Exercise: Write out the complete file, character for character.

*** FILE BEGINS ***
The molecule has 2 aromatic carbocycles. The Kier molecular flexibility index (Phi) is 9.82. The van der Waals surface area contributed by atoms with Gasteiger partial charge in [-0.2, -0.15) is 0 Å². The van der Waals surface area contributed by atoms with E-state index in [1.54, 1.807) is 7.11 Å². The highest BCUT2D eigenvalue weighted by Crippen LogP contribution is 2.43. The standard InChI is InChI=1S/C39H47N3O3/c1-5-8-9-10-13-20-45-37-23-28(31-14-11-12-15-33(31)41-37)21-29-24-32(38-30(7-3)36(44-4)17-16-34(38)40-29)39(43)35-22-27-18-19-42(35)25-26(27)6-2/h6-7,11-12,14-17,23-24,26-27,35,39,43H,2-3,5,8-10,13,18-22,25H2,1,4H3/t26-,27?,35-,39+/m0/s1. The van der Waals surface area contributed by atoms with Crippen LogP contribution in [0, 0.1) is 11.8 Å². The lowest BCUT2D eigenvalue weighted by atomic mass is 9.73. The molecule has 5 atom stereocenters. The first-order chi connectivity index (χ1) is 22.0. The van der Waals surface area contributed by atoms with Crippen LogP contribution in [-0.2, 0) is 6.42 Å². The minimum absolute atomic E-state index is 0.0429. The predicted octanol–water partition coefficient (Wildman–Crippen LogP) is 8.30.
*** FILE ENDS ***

The molecule has 2 aromatic carbocycles. The Kier molecular flexibility index (Phi) is 9.82. The van der Waals surface area contributed by atoms with Gasteiger partial charge in [-0.2, -0.15) is 0 Å². The van der Waals surface area contributed by atoms with E-state index in [1.54, 1.807) is 7.11 Å². The highest BCUT2D eigenvalue weighted by Crippen LogP contribution is 2.43. The standard InChI is InChI=1S/C39H47N3O3/c1-5-8-9-10-13-20-45-37-23-28(31-14-11-12-15-33(31)41-37)21-29-24-32(38-30(7-3)36(44-4)17-16-34(38)40-29)39(43)35-22-27-18-19-42(35)25-26(27)6-2/h6-7,11-12,14-17,23-24,26-27,35,39,43H,2-3,5,8-10,13,18-22,25H2,1,4H3/t26-,27?,35-,39+/m0/s1. The van der Waals surface area contributed by atoms with Crippen LogP contribution in [0, 0.1) is 11.8 Å². The lowest BCUT2D eigenvalue weighted by atomic mass is 9.73. The molecule has 5 atom stereocenters. The first-order chi connectivity index (χ1) is 22.0. The van der Waals surface area contributed by atoms with Crippen LogP contribution in [-0.2, 0) is 6.42 Å². The minimum absolute atomic E-state index is 0.0429. The predicted octanol–water partition coefficient (Wildman–Crippen LogP) is 8.30.